The Study of a group of people whose biographies or history isn’t well documented or captured.
"Prosopography" When one thinks of South Africa’s history in relation to Apartheid, the big names - often the men - come to mind. From Nelson Mandela to Desmond Tutu, these men played an integral role in establishing the democracy we enjoy today. However, and often with history, there are the smaller voices whose stories get lost in the transcripts but had just as important a role in the fight towards freedom. In this case, it is the women of the Black Sash.
Founded in May of 1955 by Ruth Foley, Jean Sinclair, Elizabeth McLaren, Tertia Pybus, Jean Bosazza and Helen Newton-Thompson [among many others], this group of brave, liberal women used non-violent methods of protest against the inhumane treatment of black South African’s. By opening law clinics to assist P.O.C men and women with any legal trouble and holding vigils and marches, they became a beacon of light in a country shrouded by darkness. Nelson Mandela said of them in a letter from prison, “[their efforts are] a measure of [their] deep concern for human rights and commitment to the principle of justice for all.”
The sashes most iconic method of protest was known as “hauntings”, where they would stand outside places ministers would assemble at – airports, railway stations, opening of hospitals – and simply stood; an action that would hopefully insight guilt and shame into whoever they were targeting. At some point, police officials began taking their sashes off their bodies but in a cheeky comeback, they would wear long black gloves that they then would then put over their chest. There is an element of the absurd with the Black Sash, which is apt for the absurd times in which they found themselves in.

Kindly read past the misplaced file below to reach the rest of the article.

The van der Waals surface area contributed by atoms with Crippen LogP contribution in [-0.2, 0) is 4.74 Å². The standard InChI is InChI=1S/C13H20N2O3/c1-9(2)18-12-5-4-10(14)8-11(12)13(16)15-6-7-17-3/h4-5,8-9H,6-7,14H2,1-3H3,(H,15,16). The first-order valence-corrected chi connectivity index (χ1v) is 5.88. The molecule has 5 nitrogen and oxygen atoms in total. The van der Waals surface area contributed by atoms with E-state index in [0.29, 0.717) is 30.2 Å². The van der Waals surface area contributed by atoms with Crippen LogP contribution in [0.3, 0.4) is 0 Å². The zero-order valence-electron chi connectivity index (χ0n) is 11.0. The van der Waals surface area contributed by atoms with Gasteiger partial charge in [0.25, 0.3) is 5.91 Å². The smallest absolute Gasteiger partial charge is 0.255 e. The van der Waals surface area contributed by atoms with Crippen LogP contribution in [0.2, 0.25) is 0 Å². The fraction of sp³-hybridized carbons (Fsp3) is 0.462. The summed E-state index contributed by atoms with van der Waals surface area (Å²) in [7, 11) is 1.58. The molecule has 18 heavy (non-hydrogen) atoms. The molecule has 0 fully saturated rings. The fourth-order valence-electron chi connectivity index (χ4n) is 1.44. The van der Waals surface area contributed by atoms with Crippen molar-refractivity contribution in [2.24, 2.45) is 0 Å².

One of the initial issues the Sash took upon themselves was to protest against the pass laws that came into effect, restricting - according to Mary Burton - “black African people [from moving] freely about the country of their birth”. Any black people who found themselves in a ‘whites only’ area after a certain time were arrested. Many arrested were black women working in these areas as nannies and cleaners, who were then thrown in jail with their children left to fend for themselves. It was because of this that the Sash set up a fund to bail these women out of jail.
Realizing that there is strength in numbers, the Sash would often associate with other African women’s organizations such as the African National Congress Women’s League [ANCWL] and the Cape Association to Abolish Passes for African Women [CATAPAW].
The Black Sash put themselves in serious danger by shirking their lives of comfort and privilege during Apartheid to protect the dignity and culture of black people.
1. THE BLACK SASH by Mary Ingouville Burton, Jacana Media (Pty) Ltd, 2015
2. STANDING ON STREET CORNERS by Mary Kleinenberg and Christopher Merret, The Natal Society Foundation, 2015 – Download the FREE PDF here: